For many of us now, putting on a podcast at a certain time of day is intuitive, akin to a ritual almost. Whilst it was first conceptualised back in the early 2000s with the iPod, its progressive inception into mainstream media forms has since escalated—especially over the past three years. Of which the pandemic might have something to do with the sudden boom in the medium. After all, one too many of us must have had copious hours to spare wasting away in our bedrooms. As such, the podcast’s easy and digestible form swiftly assumed sound reasoning as to why they became so wholly addictive to leave on in the background. It was a doorway into some of the less discussed topics that plagued and ventured into reality as well: from untapped tales of music producers to comical monologues of the mundane and the gripping nature of true crime series. The latter of which, has gained an insurmountable number of fans, even garnering entire television series dedicated to the genre (i.e Only Murders In The Building).
But when you think twice about it, there is an almost bewildering and imaginative quality that draws you into a true crime podcast; its gruelling mystery plots, masterfully devised setups and investigative intrigue are all characteristics that are actually shared with the realm of fiction. Perhaps then you might look to the podcast’s lesser known cousin: audio dramas, or what we’re coining the pod-book. Think: a fully serialised drama, with all the character dialogue, sound effects and music—but no visuals.
Perhaps here, its predecessor, radio dramas, might serve up as an ample enough explanation for what it really is. During the Golden Age of radio from the 1930s through the 1940s, the concept of a radio drama took off phenomenally for its ability to offer narrativised, scripted entertainment that could range from thrillers and science fiction to comedies. This was before the age of television, after all. And whilst its popularity undoubtedly tapered off with the introduction of television, the format has since seen a revival—much akin to the resurgence of the convenient audio format overall.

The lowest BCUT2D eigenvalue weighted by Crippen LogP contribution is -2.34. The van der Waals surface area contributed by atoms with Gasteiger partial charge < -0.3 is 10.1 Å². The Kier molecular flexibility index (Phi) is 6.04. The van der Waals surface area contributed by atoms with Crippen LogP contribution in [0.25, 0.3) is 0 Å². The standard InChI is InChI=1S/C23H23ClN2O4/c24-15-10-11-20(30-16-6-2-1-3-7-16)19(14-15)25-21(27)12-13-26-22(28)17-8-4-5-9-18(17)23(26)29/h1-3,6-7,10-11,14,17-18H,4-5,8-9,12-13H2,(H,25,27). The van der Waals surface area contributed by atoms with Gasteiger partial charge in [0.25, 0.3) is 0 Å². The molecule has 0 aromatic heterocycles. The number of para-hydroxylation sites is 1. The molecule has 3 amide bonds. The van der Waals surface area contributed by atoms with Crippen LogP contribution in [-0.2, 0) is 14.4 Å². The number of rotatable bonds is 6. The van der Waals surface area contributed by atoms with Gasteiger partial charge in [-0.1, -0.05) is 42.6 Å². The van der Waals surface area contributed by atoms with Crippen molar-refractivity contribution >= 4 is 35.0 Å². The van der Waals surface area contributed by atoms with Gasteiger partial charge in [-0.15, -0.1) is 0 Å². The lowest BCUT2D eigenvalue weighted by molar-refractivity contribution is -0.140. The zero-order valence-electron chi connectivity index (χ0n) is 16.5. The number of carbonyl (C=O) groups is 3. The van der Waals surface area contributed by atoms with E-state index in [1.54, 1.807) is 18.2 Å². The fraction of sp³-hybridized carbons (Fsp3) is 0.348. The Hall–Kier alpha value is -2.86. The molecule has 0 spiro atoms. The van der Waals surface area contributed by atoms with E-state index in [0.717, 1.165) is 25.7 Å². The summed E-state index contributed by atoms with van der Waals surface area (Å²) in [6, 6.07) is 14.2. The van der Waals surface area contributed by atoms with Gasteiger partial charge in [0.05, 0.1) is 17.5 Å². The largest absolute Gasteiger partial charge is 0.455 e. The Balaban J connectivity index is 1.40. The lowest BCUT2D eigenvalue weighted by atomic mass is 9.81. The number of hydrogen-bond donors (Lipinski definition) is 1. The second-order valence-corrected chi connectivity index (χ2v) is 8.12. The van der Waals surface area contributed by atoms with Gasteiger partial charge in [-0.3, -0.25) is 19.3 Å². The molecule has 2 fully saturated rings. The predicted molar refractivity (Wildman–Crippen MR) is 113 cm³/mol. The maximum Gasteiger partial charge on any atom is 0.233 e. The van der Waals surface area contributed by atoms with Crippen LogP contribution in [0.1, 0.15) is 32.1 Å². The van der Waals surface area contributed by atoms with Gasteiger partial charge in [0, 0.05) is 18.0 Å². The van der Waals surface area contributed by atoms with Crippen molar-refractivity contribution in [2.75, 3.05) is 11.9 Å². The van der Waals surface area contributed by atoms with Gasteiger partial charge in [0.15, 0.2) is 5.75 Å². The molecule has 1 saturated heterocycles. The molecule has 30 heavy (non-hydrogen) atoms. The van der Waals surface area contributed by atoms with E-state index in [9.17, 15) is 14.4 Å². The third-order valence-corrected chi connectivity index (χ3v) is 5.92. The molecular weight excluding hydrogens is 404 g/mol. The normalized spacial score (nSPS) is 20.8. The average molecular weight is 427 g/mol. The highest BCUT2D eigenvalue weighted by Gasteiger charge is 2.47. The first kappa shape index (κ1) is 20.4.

Indeed, some might be of the opinion that it would be difficult to return to a world of solely audio, especially after we’ve been so exposed to the grandeur of the silver screen. But on the flip side, it is the magical way that an audio drama, much like a paperback read, can transport you to the wonders of your own imagination. The pod-book, as we like to call it then, gives you the upgraded experience of listening to an audio book you love, providing you with well-scripted dialogue and enough atmospheric sound cues and effects to have you enter the fictional setting offered in the story—all at your own volition.
The other notable difference then, lies in its originality. If groups of threes are coming together to chit-chat over a microphone for some sweet podcast content, entire blockbuster-scale budgets are being channelled into creating some of these audio drama series, and it’s a whole new world of stellar scriptwriting. Just earlier this year, The Joe Rogan Experience, which had been reigning king in podcast world, lost its top spot on Spotify to Batman Unburied, a DC audio adaptation. And it’s far from alone, as more fans of the format begin to uncover its appeal. Amidst other superhero-led spin-offs, is an entire slew of audio dramas with myriad genres—from slice-of-life comedies to charming historical fiction and intelligent sci-fi picks. Read on to discover your next favourite thing to plug-in to, from Vogue Singapore’s pod-book curation below.